Czech TV chief says won't resign
The embattled new head of public Czech Television has no plans to step down despite mounting pressure from parliament, his staff and the public to quit over alleged political bias. Mr Jiri Hodac contacted his staff by telephone from hospital where he was recovering from exhaustion. Mr Hodac remained defiant after the powerful lower house of parliament called for the Czech Television Council, which appointed him, to sack him if he refuses to go voluntarily. The December 20th appointment of Mr Hodac sparked a strike by staff and street protesters over allegations that the new TV chief was biased towards the Civic Democrats, one of the country's two main parties. Mr Hodac denies the charge. The Civic Democrats are a key parliamentary ally of the ruling Social Democrats. Both parties dominate the council that elected Mr Hodac. The stand-off with the station's staff and the massive public support they have received, have prompted the Social Democrats to withdraw their support for Mr Hodac, which has swung the balance in parliament against him.
Several leading politicians have called on Mr Hodac to step down.
Culture Minister Pavel Dostal accused Hodac and his team of attempts to destabilise the Czech political system. Foreign Minister Jan Kavan said the crisis over the public television could threaten the country's plans to join the European Union. And Deputy Prime Minister Vladimir Spidla also called on Mr Hodac to step down. He said Hodac's appointment on December 20 had been a mistake. However, Lower House Speaker Vaclav Klaus has alleged that the TV crisis was intentionally masterminded to drive a wedge between his Civic Democratic Party and the opposition Four Party Coalition. Newscasts prepared by Hodac loyalists failed to bring the news about parliament's appeal for his resignation. Political observers here in Prague agree that the crisis over Czech Television may seriously hamper the main opposition Civic Democrats' hopes for an election victory and their leader Vaclav Klaus's prospect of becoming the next Czech president. The dispute started when he was appointed last month. Striking employees, including journalists, who have occupied broadcasting offices, claimed the new director was subject to political influence.
Leading Czech rock groups on Sunday staged an open-air concert outside Czech Television's Prague headquarters in support of the station's striking staff. The event, advertised as "Music Against Censorship", attracted thousands of viewers. Popular rocker Ivan Hlas reaped stormy ovations singing the strike's unofficial anthem, "On Your Knees" -- a theme tune from the Czech film, "Years of the Jackal", whose plot is situated in the Communist 1950s. The viewers also saw a newscast prepared by the striking journalists and shown live on an outsize screen.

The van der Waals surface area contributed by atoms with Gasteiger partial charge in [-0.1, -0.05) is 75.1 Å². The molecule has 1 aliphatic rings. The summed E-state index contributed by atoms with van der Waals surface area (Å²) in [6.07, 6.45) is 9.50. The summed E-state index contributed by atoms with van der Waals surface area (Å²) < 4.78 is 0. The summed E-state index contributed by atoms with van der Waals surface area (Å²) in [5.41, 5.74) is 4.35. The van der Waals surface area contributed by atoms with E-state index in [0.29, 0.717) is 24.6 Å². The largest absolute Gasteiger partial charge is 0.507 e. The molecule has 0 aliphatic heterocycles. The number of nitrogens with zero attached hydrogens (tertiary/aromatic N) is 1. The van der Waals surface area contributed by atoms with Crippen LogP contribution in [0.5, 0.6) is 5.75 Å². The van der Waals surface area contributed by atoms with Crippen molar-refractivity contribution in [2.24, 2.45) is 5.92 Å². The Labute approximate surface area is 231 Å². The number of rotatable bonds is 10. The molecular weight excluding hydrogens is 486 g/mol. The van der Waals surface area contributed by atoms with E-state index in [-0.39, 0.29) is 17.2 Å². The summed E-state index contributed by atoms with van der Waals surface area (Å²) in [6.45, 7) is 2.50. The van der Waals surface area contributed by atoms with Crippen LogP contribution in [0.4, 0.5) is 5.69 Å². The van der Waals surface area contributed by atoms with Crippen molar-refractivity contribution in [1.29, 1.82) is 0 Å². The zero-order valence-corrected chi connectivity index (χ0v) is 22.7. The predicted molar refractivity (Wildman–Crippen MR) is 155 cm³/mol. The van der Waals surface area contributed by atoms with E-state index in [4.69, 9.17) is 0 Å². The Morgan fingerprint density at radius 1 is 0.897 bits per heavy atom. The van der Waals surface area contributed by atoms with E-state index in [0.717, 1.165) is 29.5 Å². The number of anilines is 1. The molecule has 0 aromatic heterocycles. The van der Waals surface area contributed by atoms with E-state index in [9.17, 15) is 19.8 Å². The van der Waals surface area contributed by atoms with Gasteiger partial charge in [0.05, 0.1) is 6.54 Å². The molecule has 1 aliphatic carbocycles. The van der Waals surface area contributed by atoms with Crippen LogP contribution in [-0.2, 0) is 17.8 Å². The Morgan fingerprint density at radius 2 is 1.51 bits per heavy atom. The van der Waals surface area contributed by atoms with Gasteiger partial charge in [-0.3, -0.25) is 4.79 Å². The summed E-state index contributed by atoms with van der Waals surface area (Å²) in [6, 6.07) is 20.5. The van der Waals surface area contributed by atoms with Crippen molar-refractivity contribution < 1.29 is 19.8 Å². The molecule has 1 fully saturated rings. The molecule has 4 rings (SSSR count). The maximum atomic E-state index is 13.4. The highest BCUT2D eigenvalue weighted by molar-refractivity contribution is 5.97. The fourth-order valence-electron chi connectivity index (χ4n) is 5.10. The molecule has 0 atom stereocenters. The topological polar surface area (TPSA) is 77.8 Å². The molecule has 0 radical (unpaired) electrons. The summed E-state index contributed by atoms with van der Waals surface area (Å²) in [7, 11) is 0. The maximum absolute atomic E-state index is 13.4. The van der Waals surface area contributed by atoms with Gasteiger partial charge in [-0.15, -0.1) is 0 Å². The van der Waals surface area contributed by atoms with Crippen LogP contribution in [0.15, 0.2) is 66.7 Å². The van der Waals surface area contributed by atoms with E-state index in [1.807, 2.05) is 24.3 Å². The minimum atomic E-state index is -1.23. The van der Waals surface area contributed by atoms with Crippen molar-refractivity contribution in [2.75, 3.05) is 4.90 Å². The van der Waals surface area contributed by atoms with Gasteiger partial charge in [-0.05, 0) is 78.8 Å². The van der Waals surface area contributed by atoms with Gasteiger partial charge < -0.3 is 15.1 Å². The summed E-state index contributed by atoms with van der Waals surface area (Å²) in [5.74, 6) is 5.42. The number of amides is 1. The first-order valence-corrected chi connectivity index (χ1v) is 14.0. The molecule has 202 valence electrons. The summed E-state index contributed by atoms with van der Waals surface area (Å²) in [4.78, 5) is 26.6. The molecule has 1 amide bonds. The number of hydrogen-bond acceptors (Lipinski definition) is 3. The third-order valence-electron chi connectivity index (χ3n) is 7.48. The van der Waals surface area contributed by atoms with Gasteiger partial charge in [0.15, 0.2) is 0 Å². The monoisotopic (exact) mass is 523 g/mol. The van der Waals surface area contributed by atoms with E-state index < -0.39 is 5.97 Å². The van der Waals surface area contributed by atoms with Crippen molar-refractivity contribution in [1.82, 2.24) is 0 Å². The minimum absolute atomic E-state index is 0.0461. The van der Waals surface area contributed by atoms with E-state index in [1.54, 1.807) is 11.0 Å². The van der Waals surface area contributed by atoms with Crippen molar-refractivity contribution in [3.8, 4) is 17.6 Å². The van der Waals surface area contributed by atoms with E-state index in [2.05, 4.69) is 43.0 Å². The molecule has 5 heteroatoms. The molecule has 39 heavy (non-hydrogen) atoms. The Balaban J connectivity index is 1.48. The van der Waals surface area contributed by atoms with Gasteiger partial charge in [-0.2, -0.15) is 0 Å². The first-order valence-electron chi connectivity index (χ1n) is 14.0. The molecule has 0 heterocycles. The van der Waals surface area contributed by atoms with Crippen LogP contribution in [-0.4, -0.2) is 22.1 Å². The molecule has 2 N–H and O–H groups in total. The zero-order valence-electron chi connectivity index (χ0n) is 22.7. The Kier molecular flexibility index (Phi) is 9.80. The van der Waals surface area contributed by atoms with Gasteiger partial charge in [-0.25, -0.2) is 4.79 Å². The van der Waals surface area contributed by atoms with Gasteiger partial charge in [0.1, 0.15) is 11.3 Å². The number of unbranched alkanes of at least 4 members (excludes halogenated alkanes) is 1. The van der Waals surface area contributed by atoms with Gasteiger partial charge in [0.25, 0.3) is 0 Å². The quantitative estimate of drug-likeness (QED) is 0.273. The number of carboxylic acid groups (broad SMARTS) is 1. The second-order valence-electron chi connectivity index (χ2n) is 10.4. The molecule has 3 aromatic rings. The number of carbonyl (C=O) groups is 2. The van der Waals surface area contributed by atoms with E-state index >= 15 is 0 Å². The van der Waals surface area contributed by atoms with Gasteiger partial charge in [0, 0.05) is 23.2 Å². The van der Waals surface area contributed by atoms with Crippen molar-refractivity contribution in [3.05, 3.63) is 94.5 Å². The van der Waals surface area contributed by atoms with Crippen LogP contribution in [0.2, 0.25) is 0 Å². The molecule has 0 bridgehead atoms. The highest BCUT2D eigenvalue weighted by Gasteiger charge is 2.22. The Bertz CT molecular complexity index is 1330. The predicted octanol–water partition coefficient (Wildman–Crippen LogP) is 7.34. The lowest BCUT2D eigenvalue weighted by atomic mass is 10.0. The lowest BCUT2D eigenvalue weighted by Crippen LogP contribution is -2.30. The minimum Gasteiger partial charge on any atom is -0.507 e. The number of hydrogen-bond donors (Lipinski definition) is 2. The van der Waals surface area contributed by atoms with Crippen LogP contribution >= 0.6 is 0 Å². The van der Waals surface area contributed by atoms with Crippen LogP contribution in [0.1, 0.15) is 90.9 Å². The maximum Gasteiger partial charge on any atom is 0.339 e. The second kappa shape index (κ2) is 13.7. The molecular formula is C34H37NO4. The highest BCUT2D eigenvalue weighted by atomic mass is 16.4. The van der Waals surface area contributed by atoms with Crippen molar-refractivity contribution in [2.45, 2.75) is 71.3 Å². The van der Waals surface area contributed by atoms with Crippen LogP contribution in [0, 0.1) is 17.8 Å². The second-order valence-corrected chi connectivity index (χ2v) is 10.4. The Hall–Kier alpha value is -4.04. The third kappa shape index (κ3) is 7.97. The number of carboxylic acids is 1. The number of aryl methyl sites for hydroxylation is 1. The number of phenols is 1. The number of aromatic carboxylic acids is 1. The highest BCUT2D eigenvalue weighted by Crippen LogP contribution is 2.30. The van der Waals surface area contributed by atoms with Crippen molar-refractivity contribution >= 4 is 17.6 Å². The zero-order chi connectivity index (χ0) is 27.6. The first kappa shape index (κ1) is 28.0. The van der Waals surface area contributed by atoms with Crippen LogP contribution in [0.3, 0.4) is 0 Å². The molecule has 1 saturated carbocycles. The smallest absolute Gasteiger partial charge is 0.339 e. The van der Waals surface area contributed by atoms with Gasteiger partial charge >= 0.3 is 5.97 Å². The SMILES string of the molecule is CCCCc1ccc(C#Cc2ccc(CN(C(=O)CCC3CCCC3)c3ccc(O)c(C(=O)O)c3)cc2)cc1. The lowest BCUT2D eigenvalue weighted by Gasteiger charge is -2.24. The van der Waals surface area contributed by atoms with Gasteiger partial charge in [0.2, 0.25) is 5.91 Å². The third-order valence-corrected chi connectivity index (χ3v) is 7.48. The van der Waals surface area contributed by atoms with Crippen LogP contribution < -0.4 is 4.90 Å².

Former Czech tennis player Milan Srejber was arrested at Prague's Ruzyne International Airport and was remanded in custody pending criminal proceedings against him. He was granted a five-million-crown bail. He was detained shortly after arriving on a scheduled flight from London. The ex-world circuit player, owner of the firm Srejber Tennis Investing, stands accused of stashing away more than 13 million crowns in the mid-1990s. Mr Srejber was also a sponsor at that time of then-ruling Civic Democrats. In a highly publicised tax-evasion case, Srejber's sponsorship gift of 7.5 million crowns to the party in 1997 was administratively split among three fictitious donors.
The controversial Czech nuclear power station at Temelin shut itself down on Sunday after a minor technical problem triggered safety systems. The plant's operator, the power company CEZ, said in a statement that the shutdown occurred after a minor technical glitch. It said the Soviet-designed station's reactor had already begun producing power again. The plant is to undergo a series of tests in the next few months following an agreement by the Czech and Austrian governments before it goes into full operation in the spring.
And finally, a look at the weather in the Czech Republic.
Monday will be a wet day here in the Czech Republic, with scattered snow showers at higher elevations. We expect maximum daytime temperatures between one and five degrees Celsius, and around freezing point at altitudes over 1,000 metres above sea level.
On Tuesday, the skies will remain cloudy, with scattered rain and snow showers. Early morning lows between zero and four degrees below, daytime highs between zero and four degrees above freezing point.
Wednesday should also bring us some scattered snow showers and nighttime lows between one and five degrees below freezing. Daytime highs from zero to plus four degrees Celsius.
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